This week, Mayor Kevin Faulconer turned his long-running flirtation with a run for governor into high gear.
So far, the basis for his potential campaign seems to be that Democrats in general, and Gov. Gavin Newsom in particular, are bad. That’s a perspective widely shared by other Republicans. But since California is overwhelmingly Democratic, Faulconer will likely need to give some of those Democrats more if he wants to win them over. Sure, he’s against Democrats, and the COVID-19 restrictions they’ve imposed and the high-profile labor law they voted for. But what is he actually for?
That is something that, despite several years in office, Faulconer has so far failed to articulate.
He’s been remarkably, confoundingly silent on issue after issue that has come before the city.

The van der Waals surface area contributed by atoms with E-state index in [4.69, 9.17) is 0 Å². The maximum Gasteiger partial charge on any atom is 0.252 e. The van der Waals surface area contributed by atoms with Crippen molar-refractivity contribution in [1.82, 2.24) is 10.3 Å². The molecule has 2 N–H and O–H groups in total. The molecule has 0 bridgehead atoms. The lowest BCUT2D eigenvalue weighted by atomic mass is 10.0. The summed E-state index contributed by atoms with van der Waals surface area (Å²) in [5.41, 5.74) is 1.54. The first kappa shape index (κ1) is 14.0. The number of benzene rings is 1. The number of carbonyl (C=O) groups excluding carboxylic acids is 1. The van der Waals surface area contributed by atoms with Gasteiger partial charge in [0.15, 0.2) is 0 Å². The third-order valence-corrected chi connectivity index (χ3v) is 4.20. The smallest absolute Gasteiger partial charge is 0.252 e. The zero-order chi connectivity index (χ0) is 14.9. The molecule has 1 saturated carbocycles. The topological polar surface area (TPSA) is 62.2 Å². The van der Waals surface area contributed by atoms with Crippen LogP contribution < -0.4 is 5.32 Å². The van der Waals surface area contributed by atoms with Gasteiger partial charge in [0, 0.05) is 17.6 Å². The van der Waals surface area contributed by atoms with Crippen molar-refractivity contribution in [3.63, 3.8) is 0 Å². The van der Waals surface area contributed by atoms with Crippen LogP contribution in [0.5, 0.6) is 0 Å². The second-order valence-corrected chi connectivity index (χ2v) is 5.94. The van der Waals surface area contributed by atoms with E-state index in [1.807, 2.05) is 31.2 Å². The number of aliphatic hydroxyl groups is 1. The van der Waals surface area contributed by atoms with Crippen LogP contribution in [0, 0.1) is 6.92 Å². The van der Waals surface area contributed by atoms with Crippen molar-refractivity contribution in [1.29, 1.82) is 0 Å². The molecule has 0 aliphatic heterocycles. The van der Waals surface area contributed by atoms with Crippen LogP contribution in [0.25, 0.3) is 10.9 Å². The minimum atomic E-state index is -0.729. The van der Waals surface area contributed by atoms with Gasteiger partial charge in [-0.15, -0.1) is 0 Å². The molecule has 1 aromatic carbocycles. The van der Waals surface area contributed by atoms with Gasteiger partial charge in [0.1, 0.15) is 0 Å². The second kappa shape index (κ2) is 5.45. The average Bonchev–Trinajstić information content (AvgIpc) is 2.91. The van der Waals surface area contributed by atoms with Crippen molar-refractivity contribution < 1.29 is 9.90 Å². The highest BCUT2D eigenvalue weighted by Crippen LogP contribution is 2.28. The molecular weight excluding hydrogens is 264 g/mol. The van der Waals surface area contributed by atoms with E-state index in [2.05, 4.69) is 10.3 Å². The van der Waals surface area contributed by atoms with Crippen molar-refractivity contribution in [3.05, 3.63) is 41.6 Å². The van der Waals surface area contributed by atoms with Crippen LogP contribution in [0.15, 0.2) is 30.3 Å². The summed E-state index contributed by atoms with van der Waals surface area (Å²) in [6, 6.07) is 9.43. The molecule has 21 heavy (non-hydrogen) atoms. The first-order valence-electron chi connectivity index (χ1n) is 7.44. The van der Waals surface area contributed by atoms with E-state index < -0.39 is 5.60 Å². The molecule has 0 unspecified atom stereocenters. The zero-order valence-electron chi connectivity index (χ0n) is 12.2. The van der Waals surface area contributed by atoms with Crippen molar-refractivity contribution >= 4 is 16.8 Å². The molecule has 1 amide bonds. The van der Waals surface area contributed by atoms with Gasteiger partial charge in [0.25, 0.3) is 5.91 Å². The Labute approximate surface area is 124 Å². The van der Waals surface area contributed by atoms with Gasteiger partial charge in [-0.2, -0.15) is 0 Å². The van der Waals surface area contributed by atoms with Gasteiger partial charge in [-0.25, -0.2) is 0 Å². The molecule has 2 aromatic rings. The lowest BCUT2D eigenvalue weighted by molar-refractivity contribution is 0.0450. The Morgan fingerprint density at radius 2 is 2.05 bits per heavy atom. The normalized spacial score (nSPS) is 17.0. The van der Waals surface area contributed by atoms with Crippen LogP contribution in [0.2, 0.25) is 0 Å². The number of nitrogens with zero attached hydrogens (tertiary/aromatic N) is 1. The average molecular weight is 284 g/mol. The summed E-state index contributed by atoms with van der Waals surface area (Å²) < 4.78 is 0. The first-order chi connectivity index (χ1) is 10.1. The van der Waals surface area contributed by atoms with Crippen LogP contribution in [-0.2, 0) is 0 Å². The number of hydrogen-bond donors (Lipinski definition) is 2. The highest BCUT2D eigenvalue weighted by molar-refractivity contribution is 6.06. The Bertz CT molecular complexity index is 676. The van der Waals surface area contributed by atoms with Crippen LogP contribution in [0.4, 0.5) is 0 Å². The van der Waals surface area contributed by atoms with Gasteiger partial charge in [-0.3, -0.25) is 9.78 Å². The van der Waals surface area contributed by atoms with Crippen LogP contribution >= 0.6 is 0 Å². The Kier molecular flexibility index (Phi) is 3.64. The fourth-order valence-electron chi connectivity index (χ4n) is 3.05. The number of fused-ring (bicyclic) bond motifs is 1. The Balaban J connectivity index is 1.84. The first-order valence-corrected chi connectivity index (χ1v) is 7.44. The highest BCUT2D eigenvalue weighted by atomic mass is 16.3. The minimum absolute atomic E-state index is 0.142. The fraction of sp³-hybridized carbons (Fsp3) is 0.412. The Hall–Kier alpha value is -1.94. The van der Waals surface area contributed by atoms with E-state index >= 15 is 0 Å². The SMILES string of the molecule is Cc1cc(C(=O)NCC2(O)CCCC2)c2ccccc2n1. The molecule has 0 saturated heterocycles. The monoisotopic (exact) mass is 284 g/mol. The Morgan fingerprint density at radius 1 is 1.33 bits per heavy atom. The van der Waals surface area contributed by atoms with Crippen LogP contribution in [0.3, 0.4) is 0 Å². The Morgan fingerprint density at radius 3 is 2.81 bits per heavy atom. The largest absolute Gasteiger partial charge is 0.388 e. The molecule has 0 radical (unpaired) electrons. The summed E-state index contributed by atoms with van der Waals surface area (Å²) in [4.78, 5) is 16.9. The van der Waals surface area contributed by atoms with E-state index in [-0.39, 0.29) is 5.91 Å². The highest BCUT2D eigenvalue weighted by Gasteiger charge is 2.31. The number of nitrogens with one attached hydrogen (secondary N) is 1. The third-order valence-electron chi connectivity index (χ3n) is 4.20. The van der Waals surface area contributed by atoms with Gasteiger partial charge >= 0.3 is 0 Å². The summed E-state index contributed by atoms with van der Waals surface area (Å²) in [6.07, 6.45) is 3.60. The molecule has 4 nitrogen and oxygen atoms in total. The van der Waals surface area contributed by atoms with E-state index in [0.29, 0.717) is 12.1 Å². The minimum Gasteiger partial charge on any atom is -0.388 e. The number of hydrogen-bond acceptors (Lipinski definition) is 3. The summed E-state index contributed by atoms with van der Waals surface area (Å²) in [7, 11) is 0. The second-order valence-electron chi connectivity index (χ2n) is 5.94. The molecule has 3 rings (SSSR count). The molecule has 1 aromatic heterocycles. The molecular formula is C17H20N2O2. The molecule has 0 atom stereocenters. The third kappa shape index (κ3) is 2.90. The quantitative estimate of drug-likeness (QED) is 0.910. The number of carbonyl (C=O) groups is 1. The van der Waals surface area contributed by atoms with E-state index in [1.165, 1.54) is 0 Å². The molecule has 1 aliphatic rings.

On a number of urgent, high-profile instances involving the police, including its leaders’ refusal to release body-camera footage of contentious incidents, numerous findings showing SDPD officers racially profile Black residents and the revelation that its crime lab had watered down rape kit testing standards, he said nothing – let alone advocated for a different outcome.
On homelessness, Faulconer himself admitted that he hadn’t been a leader. It got to the point where even wealthy business leaders, arguably Faulconer’s core constituency, started speaking out against his lack of leadership.
On vacation rentals, he did nothing as the problem festered.